The International Development bill passes and 0.7% spending on international aid becomes law

ID-10017591Recently the UK passed a bill which enshrines in law their commitment to spend 0.7% of gross national income (GNI) on aid every year, a target first reached by the UK last year. The UN established the target in 1970 but only five other countries – Sweden, Norway, Luxembourg, Denmark and the United Arab Emirates – have met the target to date. The UK is the first G7 country to meet the target, spending £11.3 billion in 2014 on international aid. Alongside the financial commitment, the International Development bill, expected to come into force on 1st June 2015, also calls for independent evaluation and monitoring of money spent on aid.

Although the 0.7% spending target was part of each major political parties’ manifesto in 2010, the bill, proposed by Liberal Democrat ex-cabinet minister Michael Moore, sought to transform the pledge to a legal requirement. In December 2014 a vote to allow the bill to continue being scrutinised was won 146 to 6 despite opponents making the case that it may give the impression that no more was needed to tackle global poverty. Other opponents criticised the bill for “shackling future governments” to a level of spending despite other budgets being unprotected and the UK economy being far from sturdy.

The bill has been the cause for much celebration amongst the NGOs campaigning for its creation and passing, not only securing much needed aid for developing countries over the long-term but perhaps incentivising wealthier countries to follow suit. This doesn’t mean such NGOs will be resting on their laurels, now the challenge is to ensure that the has impact, is effective and transformative, and gets to those who need it most. They are also hopeful that this might mean the UK will play a leading role in other global challenges such as climate change.

Oxfam, in a blog post, described the law as historic and as proof of the power of people, in particular those people active under the Make Poverty History, Turn Up Save Lives and the IF campaign. By providing guaranteed aid over the long-term, recipients, in turn, can make long-term investments in education, health and development. “And it shows that when we act together, we can achieve incredible things.”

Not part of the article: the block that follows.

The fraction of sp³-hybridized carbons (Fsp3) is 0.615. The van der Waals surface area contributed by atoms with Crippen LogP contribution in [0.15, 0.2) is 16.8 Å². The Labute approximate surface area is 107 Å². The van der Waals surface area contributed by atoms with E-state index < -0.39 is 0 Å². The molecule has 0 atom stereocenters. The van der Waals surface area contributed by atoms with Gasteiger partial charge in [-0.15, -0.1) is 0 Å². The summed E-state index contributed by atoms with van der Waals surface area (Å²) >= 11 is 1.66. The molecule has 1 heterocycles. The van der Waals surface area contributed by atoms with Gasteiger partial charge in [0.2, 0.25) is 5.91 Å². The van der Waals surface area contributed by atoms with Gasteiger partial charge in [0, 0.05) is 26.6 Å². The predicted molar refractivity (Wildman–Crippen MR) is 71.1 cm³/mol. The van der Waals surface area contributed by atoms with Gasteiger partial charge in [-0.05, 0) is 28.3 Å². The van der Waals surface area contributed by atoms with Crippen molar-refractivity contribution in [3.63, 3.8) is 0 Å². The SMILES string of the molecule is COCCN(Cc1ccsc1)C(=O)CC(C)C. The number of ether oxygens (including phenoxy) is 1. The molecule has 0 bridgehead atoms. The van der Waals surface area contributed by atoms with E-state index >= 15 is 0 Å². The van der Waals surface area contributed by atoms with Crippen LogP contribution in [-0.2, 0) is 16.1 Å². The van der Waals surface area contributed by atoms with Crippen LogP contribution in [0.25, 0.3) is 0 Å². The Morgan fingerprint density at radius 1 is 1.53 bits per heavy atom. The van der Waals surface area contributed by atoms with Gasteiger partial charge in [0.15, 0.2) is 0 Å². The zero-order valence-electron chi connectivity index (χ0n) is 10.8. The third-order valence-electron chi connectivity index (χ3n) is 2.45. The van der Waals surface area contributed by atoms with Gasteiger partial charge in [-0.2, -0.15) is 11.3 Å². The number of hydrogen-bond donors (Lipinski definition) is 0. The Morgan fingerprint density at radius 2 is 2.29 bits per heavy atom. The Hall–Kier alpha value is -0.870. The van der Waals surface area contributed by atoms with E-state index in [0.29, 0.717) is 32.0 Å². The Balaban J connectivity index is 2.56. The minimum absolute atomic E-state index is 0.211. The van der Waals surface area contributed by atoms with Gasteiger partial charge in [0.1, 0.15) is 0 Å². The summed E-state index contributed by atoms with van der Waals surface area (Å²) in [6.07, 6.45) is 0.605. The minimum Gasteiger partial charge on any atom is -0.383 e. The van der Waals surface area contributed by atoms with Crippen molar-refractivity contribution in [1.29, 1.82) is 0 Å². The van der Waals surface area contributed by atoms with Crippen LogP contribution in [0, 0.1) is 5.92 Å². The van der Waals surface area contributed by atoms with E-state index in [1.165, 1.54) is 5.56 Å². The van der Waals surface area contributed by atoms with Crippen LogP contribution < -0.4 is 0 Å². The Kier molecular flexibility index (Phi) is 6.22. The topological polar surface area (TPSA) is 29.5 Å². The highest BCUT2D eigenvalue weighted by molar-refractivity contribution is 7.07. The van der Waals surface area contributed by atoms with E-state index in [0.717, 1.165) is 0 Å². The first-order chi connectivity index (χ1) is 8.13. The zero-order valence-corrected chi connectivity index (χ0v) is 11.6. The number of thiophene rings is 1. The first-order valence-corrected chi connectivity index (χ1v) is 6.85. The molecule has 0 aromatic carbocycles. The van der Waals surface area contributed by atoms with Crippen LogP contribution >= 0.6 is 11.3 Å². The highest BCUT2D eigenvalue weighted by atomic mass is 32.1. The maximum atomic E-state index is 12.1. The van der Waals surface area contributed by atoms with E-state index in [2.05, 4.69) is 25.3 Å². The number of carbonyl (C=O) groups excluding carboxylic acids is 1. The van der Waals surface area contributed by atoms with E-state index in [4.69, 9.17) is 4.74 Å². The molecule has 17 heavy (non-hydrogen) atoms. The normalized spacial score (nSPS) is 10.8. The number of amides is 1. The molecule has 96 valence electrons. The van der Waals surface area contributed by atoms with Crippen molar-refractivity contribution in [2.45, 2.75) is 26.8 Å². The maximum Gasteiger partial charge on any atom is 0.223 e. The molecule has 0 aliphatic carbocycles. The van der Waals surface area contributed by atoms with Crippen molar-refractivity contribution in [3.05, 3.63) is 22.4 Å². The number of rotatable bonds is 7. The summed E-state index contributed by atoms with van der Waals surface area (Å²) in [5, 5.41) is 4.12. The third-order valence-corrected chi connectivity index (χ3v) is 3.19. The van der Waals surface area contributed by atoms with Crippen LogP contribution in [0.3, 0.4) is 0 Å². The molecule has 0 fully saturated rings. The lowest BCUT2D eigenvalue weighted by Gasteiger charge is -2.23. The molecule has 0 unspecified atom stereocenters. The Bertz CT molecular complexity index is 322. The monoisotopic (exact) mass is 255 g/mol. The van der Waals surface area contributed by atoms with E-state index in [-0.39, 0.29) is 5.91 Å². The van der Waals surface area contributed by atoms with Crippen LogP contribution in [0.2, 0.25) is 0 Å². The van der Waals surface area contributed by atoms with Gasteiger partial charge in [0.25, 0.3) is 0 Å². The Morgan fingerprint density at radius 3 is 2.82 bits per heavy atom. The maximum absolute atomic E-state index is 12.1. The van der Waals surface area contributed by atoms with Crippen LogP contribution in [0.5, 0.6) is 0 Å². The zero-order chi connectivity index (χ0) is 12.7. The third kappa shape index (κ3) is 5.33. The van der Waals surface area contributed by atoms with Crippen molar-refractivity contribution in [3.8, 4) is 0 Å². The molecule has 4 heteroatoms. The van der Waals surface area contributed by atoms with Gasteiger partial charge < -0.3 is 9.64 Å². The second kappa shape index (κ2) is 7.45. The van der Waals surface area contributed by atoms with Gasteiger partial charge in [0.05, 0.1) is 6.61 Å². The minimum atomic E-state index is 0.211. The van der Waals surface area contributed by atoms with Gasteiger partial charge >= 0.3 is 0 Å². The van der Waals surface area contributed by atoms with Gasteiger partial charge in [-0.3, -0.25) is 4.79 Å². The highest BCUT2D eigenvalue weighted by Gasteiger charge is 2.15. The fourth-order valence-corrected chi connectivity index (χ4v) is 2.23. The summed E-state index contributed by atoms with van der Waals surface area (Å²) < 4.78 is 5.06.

Although the debate over the effectiveness of aid at tackling poverty continues there is evidence of its benefits – in playing a large role in the near-eradication of polio and in halving of the number of children dying before the age of 5. UK investment in vaccines currently saves a child’s life every 2 minutes.

The UK’s international development secretary, Justine Greening, said: “Tackling poverty overseas is about addressing the root causes of global challenges such as disease, migration, terrorism and climate change, all of which are the right things to do and firmly in Britain’s own national interest.”

Despite upcoming elections, and the animosity they bring, and mass distrust in our politicians, it is heartening to know that on the important issues, the ones that can make life better for millions of people, our politicians can put aside their differences and do the right thing. If patriotism weren’t so utterly un-British, it would almost make you proud.

What we’ve been reading this week

This week’s summary on the news stories and blogs that have grabbed our attention. We welcome your thoughts and comments on these articles.

Food Politics Creates Rift in Panel on Labeling, The New York Times

Use of GM cotton linked to rise in aphid numbers, SciDev.Net

Climate Conversations – Forest foods should be used in fight against global malnutrition, AlertNet

Consumers don’t trust supermarkets on GM food, poll finds, The Grocer

Global Food Prices Continue to Rise, World Watch Institute

As extreme weather drives rustling, pastoralists turn to farming, AlertNet

Africa: How Do Politics and Agriculture Mix in Africa?, All Africa

How to save two million lives, The Guardian

Fancy a curry?, Global Food Security Blog